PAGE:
REVIEW: Clever Horror Premise Fails Tucker & Dale vs Evil Halfway Through
While it's not quite enough to fuel a whole feature, the premise of Tucker & Dale vs Evil is a slice of meta-genre brilliance: What if the creepy, forbidding locals who always glare so unwelcomingly at slasher movie protagonists on their way to their haunted mansions and creepy cabins in the woods were actually just misunderstood? What if they were only trying to make conversation, and it's the college students/horny teenagers/yuppie vacationers who rush to judge and act hostile and end up dying in the wilderness? In a particularly nice touch, the hillbilly heroes of this horror-comedy (which leans far heavier toward the latter half of that equation) are actually headed to a weekend getaway themselves. Tucker (Alan Tudyk) has saved up enough to buy a "fixer-upper," a dilapidated cabin that evidence indicates might have once belonged to a psycho killer -- but hey, it's on a lake.
Tucker's brought his best friend Dale (Tyler Labine) along to check out the place and do a little fishing, but while stopping at the gas station they cross paths with a group of college students on spring break, among them the pretty Allison (_30 Rock_'s Katrina Bowden) and the macho Chad (Jesse Moss). The kids have stopped to stock up on beer, and find Tucker and Dale and the whole location "sooo creepy" (for possibly good reason -- what kind of convenience store carries six-pound jars of pickled eggs like the one Dale buys?). They turn out to be staying on the shores of the same lake as Tucker's new cabin, and a late-night encounter in the water leads to a string of amusingly unlucky mishaps that have the college kids convinced the pair of rednecks are out to get them.
Tucker & Dale vs Evil, which marks director/cowriter Eli Craig's feature debut, is at its cleverest in setting up these moments of misunderstanding that leave Tucker and Dale looking like iconic horror-movie psychopaths while having no idea how they're coming across -- who knew that the phrase "We've got your friend!" was so context-dependent? I don't want to give too much away, because how these bits unfold is a large part of their fun, but in that early sequence getting gas, Dale gazes admiringly at Allison until Tucker suggests he go over and talk to her. "Whatever you say, just smile and laugh -- it shows confidence," he advises, which is how the nervous Dale ends up approaching the kids while holding a scythe and maniacally cackling, "You guys... going camping?!"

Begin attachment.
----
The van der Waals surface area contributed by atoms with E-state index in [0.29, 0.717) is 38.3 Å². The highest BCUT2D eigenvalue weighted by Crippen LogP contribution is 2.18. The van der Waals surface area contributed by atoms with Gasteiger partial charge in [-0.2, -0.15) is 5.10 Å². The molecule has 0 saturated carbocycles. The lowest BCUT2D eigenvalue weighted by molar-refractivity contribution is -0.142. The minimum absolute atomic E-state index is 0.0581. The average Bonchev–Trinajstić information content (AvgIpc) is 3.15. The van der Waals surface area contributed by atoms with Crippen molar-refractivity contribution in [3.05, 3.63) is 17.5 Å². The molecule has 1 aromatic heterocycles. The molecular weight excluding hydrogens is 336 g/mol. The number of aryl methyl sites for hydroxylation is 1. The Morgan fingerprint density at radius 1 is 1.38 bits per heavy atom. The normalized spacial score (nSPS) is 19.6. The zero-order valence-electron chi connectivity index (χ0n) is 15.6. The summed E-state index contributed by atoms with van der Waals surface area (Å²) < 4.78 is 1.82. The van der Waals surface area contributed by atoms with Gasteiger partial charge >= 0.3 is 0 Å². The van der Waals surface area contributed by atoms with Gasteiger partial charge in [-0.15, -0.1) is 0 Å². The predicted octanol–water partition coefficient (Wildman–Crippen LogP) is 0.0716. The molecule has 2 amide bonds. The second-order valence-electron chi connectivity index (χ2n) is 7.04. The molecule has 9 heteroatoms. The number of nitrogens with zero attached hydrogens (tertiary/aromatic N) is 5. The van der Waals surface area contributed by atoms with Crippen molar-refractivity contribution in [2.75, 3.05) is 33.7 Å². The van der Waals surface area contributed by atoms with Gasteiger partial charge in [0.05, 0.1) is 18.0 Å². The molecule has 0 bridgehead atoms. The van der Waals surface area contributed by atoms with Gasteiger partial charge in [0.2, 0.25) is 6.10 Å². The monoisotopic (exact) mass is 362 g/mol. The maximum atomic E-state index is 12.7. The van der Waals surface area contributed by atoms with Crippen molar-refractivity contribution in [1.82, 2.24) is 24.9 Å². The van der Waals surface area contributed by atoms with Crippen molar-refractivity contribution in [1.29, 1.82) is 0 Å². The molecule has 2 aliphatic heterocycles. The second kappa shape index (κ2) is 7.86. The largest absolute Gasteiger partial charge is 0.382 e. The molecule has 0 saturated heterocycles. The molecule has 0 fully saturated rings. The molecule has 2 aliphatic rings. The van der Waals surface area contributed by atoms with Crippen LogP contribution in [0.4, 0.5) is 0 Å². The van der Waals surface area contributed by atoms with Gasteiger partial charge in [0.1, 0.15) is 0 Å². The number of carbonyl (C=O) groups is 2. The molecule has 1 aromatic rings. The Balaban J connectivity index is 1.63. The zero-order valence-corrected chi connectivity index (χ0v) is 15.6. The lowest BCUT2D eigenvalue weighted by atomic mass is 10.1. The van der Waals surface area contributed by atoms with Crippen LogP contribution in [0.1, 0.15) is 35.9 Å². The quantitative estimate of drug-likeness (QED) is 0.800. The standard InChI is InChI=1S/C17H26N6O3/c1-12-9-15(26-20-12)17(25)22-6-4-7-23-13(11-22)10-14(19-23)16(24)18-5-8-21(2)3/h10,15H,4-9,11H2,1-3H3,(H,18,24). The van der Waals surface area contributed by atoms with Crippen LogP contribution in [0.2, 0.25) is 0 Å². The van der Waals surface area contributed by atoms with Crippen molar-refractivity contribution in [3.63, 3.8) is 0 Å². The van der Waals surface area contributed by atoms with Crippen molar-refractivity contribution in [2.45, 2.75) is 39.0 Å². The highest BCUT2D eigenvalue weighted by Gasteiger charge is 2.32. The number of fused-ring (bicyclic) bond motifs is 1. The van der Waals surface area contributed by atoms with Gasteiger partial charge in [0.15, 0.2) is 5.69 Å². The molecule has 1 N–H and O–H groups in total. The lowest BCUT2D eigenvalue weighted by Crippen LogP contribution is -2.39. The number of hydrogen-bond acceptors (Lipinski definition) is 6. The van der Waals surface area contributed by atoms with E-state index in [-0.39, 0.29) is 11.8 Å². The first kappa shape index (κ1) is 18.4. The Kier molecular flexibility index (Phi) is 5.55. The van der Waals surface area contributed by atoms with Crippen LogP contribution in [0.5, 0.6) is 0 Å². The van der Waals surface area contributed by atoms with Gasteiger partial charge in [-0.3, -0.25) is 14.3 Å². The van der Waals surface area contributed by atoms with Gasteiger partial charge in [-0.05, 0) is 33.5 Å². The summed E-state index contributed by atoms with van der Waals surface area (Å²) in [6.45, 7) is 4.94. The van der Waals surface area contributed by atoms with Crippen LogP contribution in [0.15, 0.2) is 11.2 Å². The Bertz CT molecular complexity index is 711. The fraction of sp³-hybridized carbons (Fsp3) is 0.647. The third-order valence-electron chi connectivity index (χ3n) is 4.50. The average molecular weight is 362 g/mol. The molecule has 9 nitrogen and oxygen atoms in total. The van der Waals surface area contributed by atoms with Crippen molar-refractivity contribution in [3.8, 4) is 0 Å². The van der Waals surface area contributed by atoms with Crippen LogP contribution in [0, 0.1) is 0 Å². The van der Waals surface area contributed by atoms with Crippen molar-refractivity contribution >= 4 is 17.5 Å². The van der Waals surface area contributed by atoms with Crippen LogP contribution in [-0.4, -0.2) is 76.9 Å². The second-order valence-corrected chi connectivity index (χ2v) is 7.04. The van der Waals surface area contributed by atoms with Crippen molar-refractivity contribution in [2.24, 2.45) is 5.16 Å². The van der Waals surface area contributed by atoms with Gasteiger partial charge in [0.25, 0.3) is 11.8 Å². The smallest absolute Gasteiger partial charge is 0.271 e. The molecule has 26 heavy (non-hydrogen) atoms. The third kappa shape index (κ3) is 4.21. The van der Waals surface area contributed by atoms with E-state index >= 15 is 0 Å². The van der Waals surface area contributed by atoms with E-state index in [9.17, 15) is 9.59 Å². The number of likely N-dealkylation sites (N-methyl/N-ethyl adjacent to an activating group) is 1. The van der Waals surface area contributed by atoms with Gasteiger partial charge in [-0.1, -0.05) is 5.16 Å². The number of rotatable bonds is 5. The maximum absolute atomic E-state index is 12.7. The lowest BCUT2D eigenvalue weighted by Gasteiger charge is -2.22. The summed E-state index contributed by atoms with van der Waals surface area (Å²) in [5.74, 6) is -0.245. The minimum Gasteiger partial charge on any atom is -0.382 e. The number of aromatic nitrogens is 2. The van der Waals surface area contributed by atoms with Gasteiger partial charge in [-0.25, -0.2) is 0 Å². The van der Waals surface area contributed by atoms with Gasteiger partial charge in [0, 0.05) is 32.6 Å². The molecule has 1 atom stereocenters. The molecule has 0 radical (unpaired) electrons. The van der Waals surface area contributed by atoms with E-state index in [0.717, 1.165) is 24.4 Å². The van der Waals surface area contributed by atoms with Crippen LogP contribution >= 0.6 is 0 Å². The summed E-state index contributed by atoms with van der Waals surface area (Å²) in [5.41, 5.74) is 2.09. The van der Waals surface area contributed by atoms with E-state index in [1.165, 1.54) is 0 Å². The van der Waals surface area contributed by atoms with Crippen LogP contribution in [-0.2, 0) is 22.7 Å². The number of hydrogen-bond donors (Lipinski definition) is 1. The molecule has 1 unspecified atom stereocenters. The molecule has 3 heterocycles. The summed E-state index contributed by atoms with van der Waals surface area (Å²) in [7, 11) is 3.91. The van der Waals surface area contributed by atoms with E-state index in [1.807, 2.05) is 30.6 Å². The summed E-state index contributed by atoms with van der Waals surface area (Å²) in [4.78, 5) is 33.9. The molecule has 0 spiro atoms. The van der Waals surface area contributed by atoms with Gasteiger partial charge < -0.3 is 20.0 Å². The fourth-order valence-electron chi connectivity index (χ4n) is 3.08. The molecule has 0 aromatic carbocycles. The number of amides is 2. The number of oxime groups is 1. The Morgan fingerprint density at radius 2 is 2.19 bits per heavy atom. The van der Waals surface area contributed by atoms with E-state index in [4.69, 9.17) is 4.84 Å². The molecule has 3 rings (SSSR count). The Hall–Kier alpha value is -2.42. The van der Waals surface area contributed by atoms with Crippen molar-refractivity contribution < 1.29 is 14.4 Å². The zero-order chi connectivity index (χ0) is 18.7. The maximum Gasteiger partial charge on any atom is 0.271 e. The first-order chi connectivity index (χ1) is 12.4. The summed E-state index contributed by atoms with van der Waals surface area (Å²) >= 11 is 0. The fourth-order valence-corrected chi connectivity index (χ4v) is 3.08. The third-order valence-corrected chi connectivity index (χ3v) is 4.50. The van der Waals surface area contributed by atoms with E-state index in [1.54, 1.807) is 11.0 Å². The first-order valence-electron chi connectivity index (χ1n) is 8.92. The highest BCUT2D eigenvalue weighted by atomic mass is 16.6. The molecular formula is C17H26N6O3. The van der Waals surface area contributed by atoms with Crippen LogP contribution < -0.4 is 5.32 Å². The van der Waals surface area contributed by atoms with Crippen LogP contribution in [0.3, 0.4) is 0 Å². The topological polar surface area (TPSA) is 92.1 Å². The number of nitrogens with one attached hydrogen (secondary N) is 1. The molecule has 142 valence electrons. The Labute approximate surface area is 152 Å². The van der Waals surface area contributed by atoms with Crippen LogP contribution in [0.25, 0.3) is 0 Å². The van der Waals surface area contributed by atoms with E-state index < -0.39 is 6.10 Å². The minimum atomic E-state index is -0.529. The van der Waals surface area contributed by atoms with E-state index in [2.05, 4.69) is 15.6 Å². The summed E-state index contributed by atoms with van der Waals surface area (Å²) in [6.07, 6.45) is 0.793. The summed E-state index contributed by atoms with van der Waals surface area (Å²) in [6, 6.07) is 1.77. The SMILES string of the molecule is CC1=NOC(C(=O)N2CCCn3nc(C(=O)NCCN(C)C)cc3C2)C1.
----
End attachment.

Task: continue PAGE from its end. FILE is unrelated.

The casting of seemingly perpetual comic relief sidekicks Labine, (the jackass friend in shows like Reaper and Mad Love) and Tudyk (memorable in goofball roles like Dodgeball's Steve the Pirate and Firefly's Wash) as the trucker-hat sporting, overall wearing, PBR-drinking pair (who'd fit in just as well at a hipster dive bar) does add another Harold and Kumar-esque layer to the film -- they're familiar faces, but not ones we've come to expect to see in lead roles. But as the POV shifts continues, we're shown it's the bumpkins who are actually kind, concerned and into board games, and the college kids who are aggressive, frat house jerks ("You're either Omega Beta or a freak!").
Tucker & Dale vs Evil starts to run out of steam about halfway through -- the film noticeably stretches to fill the second half with attempted sit-down détentes between our heroes and the surviving campers (who are a seriously fragile, accident-prone bunch) and overexplanations about the divide between hillbilly and college student as if they were two separate breeds of human. Backstory involving one character's history with the cabin also feels like filler there to pad things out to 80 minutes. If you're seeing this as the midnight movie it's destined to best be experienced as, you could safely drift off after the 45-minute mark, as we get into more standard showdown territory, albeit with the usual sympathies switched. Even the most self-aware experiment in tweaking genre conventions tends to fall back on them in the end, though Tucker & Dale vs Evil makes good on its initial concept to be worth a look, especially when surrounded by a slasher-flick-loving crowd.